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Keasling and Cal: A perfect fit

– For Jay Keasling, the $42.6 million Gates Foundation grant will bring him closer to realizing a dream — to use his breakthrough technology to produce a cure for malaria that's inexpensive enough to benefit the poor in mosquito-ridden countries around the world.

Jay Keasling
Graduate student Doug Pitera (left) and Jay Keasling inspect a sweet wormwood plant growing in their lab. They hope to extract from wormwood the genes involved in the synthesis of artemisinin, then insert these genes into laboratory microbes to build bacterial factories for the drug. (Peg Skorpinski photo)

"I'm particularly attracted to research for developing world problems," said Keasling, UC Berkeley professor of chemical engineering and bioengineering. "There is so much research funding focused on diseases of the Developed World and so little funding for diseases that impact the rest of the world, particularly the poor. Because of the lack of funding, very few researchers are working on these diseases, there is not much competition, and if you find the solutions, you can really make a difference."

Keasling recently made headlines when he traveled to Samoa to sign a landmark agreement between UC Berkeley and the Samoan people to return to them half of any profits from production of a promising anti-AIDS drug he hopes to produce using similar breakthrough technology.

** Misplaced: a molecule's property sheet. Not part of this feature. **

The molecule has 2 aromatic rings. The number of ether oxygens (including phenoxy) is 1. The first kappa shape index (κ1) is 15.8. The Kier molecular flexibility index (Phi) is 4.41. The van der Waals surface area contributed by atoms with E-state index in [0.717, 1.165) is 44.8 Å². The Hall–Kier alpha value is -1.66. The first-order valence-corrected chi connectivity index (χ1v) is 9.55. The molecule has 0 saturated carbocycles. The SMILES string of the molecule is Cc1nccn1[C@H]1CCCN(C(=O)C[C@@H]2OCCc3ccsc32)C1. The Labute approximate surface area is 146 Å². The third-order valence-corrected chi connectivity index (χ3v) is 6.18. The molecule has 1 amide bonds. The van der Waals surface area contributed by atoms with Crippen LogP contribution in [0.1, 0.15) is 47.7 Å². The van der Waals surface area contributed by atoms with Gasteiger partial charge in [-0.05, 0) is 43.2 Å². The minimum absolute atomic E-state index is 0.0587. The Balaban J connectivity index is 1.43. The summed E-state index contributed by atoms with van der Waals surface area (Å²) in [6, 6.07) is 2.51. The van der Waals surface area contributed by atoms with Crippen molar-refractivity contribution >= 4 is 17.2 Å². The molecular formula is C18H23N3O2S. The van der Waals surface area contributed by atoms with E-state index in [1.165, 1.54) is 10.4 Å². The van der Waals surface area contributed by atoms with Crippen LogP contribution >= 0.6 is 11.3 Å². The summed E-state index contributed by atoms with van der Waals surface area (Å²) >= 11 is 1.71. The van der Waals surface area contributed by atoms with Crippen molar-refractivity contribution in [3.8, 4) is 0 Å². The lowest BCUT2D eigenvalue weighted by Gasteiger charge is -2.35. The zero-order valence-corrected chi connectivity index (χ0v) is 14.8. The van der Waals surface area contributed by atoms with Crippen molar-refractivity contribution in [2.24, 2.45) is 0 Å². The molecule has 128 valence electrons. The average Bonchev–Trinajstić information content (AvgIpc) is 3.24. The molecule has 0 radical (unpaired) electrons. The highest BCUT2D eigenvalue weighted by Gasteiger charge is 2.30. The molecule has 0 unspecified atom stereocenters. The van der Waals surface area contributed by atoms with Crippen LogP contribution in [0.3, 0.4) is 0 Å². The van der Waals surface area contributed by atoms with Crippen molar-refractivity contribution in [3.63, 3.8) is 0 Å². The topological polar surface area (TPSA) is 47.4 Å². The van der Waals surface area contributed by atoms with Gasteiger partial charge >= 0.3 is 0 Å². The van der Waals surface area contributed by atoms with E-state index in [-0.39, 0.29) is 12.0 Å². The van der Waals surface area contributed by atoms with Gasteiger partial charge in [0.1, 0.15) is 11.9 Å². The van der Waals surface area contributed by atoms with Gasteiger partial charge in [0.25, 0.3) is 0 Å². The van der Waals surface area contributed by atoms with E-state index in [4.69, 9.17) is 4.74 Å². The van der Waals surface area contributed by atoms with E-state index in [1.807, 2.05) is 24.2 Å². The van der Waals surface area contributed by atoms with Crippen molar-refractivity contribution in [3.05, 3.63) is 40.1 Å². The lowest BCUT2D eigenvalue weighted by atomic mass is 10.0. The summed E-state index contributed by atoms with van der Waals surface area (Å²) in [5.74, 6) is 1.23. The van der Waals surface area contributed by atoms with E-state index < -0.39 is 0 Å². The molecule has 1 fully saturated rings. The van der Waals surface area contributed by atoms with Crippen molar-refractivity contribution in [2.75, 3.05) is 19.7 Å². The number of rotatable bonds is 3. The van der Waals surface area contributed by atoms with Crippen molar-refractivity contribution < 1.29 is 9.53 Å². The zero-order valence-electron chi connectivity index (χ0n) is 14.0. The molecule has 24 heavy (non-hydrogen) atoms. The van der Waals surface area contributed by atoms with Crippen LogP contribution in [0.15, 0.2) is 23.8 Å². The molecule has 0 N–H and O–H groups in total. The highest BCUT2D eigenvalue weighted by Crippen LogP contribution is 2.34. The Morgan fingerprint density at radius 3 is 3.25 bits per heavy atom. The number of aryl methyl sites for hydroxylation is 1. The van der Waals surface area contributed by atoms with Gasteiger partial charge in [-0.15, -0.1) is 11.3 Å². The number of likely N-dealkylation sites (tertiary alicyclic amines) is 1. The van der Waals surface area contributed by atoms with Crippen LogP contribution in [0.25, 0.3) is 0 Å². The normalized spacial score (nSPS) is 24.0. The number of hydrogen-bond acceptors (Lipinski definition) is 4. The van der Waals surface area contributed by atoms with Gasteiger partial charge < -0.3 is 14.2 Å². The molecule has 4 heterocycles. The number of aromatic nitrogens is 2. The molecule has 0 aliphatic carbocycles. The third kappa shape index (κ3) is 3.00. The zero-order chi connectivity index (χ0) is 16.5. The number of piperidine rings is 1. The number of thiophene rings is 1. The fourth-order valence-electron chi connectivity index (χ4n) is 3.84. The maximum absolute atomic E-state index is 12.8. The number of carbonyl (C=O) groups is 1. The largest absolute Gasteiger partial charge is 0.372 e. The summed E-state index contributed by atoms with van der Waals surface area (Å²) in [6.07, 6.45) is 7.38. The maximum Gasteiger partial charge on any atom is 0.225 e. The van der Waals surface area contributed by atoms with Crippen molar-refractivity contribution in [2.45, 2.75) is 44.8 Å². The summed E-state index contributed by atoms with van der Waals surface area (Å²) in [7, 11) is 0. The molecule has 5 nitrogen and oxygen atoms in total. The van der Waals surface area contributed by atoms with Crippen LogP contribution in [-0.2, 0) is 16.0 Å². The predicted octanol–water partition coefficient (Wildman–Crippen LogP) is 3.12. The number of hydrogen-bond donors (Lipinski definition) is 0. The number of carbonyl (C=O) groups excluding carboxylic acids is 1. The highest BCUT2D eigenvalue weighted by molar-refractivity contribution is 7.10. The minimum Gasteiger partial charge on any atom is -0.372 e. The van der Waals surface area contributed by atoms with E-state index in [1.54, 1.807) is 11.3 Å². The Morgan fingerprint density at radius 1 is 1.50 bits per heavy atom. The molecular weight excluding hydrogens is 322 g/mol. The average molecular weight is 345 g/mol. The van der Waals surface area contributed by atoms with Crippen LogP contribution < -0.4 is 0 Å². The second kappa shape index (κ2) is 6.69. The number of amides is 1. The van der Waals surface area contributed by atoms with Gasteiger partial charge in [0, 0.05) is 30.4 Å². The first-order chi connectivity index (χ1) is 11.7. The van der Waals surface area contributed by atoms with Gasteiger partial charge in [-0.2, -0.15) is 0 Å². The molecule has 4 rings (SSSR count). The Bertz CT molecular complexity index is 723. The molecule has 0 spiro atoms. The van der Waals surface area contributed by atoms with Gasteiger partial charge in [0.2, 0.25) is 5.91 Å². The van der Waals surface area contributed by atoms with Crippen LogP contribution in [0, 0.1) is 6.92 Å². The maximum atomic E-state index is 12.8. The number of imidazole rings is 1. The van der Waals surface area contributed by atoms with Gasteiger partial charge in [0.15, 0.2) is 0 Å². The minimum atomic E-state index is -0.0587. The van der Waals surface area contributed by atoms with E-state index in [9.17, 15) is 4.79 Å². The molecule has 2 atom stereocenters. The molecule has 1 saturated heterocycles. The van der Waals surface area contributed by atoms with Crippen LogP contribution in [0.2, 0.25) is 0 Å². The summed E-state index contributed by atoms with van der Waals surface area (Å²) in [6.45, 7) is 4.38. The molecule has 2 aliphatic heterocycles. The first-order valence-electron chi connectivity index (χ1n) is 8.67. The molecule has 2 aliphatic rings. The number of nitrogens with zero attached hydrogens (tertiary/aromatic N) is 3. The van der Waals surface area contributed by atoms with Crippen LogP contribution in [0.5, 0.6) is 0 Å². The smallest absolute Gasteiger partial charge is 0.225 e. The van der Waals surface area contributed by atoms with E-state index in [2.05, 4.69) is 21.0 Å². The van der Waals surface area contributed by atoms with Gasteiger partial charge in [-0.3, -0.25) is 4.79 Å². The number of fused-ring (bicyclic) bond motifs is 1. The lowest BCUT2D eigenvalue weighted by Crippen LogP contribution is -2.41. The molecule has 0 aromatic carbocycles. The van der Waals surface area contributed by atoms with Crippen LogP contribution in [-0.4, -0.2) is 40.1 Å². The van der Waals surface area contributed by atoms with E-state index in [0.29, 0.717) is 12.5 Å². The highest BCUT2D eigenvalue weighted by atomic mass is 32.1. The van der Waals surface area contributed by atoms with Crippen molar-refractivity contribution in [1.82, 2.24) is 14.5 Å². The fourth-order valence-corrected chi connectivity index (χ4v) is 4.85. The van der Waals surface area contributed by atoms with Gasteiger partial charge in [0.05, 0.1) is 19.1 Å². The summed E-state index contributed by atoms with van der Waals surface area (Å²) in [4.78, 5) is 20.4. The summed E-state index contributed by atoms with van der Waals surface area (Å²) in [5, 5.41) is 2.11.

Now, thanks to the Gates grant, he will seek to create in his laboratory an inexpensive antimalarial drug, artemisinin, that he says could be sold for one-tenth of today's price. That's 21 cents, about the price of chloroquine, the former front-line antimalarial that now is meeting resistant strains of the disease around the world.

"The Gates Foundation is performing a very unique role in supplying the development costs for this drug so we can offer it to the people in the developing world at cost," he said. "Our goal is to make the most effective drug available today — artemisinin — as inexpensive as the drugs that are no longer effective."

The Gates grant for a malaria cure was awarded to a unique, three-way partnership through one of the partners, the Institute for OneWorld Health. The other partners are UC Berkeley's California Institute for Quantitative Biomedical Research (QB3), of which Keasling is a faculty affiliate, and Amyris Biotechnologies.

A pioneer in synthetic biology

Raised on his family's corn, soybean and cattle farm outside Lincoln, Keasling attended nearby University of Nebraska. There, he developed an early interest in microbiology that he went on to pursue through a Ph.D. in chemical engineering from the University of Michigan and a one-year postdoctoral stint at Stanford University.

By the time he arrived at UC Berkeley's Department of Chemical Engineering in 1992, he had a hybrid background of chemical engineering and biochemistry and novel ideas about how to re-engineer enzyme reactions in microbes.

At the time, chemical engineering was moving beyond the petrochemical industry into biotechnology, where bacteria were being adapted as chemical factories. Keasling was at the forefront of an area now dubbed "synthetic biology."